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Nordstrom Rack’s “Previously Worn” Shoes Smells Bad


Nordstrom the venerable Seattle-based retailer uses its Rack stores to move closeouts, discontinued product and returns. By using the Rack to move the less desirable product in a controlled setting, Nordstrom is able to keep their department stores free of the dreaded “sale” rack desert that plagues most retailers. Smart.

Nordstrom is a favorite destination for customers seeking quality product and service. The store’s shoe department is widely seen as one of its greatest assets. The semi-annual shoe sale is a big deal for customers and Nordstrom alike. This year Nordstrom moved the shoe sale up from March to February. The company said moving the shoe-clearance event up boosted February growth by 2 to 2.5 percentage points but reduced the March number by 1.5 to 2 percent.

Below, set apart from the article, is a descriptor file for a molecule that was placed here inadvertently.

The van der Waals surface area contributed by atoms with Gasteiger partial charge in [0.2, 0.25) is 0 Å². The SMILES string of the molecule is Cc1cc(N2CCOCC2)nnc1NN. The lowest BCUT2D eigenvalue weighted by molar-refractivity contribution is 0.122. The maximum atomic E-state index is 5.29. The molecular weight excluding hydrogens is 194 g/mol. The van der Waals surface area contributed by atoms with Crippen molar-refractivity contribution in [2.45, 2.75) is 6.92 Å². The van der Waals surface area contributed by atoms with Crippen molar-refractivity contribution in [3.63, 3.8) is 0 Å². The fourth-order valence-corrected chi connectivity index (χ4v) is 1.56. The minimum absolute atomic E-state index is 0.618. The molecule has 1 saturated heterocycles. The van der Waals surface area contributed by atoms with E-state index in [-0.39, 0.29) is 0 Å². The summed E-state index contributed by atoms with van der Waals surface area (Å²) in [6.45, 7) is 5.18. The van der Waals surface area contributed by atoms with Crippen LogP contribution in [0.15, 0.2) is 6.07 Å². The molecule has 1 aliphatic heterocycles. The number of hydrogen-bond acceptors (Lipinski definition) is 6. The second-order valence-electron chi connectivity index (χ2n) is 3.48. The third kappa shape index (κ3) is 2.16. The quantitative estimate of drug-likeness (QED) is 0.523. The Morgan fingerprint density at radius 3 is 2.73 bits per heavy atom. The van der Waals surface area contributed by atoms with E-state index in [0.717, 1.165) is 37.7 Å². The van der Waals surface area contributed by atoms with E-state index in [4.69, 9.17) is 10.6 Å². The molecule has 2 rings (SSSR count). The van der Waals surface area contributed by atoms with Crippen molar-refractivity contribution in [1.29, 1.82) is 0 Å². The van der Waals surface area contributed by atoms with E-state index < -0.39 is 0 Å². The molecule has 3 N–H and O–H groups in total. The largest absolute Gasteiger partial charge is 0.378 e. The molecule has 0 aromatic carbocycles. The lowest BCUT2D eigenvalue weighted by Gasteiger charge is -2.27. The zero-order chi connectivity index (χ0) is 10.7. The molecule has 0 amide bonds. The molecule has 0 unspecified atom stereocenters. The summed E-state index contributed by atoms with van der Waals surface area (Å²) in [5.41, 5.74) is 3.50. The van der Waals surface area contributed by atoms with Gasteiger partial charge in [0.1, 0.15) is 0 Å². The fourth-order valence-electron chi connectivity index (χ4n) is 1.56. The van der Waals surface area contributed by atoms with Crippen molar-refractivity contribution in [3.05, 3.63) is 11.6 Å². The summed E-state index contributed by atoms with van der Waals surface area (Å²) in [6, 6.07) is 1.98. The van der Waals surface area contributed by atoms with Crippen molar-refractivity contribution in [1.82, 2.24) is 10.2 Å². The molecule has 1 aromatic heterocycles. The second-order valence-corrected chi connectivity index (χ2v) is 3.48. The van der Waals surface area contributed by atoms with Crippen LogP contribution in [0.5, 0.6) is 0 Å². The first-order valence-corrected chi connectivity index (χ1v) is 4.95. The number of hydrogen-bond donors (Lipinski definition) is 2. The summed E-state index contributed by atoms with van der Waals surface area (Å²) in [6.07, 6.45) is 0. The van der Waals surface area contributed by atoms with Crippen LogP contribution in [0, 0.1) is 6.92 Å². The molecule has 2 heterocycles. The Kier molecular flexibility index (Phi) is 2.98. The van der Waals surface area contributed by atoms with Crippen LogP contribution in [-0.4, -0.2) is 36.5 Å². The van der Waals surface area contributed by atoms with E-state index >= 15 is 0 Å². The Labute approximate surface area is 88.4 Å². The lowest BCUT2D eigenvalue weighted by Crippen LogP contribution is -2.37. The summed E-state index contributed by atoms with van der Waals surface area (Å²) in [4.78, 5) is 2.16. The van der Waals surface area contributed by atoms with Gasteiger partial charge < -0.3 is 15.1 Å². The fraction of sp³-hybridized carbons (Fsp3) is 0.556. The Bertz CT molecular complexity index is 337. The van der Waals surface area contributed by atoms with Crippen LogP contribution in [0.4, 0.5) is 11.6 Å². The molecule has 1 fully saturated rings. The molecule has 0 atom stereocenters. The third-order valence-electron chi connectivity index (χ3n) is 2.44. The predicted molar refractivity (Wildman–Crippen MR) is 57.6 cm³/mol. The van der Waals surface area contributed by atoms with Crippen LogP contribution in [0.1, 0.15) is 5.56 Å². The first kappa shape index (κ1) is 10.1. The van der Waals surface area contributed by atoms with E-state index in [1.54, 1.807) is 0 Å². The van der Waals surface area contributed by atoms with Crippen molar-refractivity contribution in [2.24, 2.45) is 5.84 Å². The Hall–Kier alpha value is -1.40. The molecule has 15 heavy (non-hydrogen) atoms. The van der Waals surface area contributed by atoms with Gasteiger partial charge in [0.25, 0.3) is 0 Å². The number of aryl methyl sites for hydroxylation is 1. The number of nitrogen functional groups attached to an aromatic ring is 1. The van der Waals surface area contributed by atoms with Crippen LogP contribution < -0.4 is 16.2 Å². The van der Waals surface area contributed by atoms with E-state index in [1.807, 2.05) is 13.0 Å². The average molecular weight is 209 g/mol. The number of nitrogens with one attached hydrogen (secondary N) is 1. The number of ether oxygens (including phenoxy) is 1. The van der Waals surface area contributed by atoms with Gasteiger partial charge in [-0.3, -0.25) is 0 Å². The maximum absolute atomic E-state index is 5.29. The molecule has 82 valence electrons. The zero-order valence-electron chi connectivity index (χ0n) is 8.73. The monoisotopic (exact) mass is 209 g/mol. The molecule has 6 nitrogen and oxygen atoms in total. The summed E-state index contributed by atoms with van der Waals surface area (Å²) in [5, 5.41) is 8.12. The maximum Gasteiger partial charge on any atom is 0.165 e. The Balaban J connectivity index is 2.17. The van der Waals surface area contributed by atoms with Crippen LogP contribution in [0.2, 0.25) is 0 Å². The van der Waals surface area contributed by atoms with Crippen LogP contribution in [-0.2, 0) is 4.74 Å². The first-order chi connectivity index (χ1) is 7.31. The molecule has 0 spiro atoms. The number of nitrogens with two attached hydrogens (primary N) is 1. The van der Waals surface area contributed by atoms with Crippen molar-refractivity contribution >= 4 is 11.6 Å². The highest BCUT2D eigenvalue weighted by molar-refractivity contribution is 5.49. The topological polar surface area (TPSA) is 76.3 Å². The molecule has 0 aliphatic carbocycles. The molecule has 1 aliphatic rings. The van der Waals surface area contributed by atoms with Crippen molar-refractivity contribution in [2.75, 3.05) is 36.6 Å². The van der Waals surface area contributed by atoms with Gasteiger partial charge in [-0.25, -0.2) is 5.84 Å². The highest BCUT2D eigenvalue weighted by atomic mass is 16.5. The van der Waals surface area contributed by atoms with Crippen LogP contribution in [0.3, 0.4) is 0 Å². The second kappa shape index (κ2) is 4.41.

Given its liberal returns policy it’s only natural that the company has a fair number shoes returned any given month.

So what does Nordstrom do with returned shoes? It refurbishes them, marks them as “worn and refurbished” and sells them at the Rack.

Consumers like the deals they can get on the refurbished shoes – usually around 70 percent. But what does the presence of the “refurbs” do to the Nordstrom brand? While it isn’t a huge problem there’s potential damage to the quality aspect of the Nordstrom brand.

We think Nordstrom would be better served by using a charitable destination for previously worn returns. Easier said then done, of course. Sending a pair of Tory Burch boots to Africa isn’t nearly as logical as a pair of Tom’s, but there might be a better way to move the returns out of Nordstrom’s system. Whatever the solution, it’s likely Nordstrom will take the high road. As they always do.

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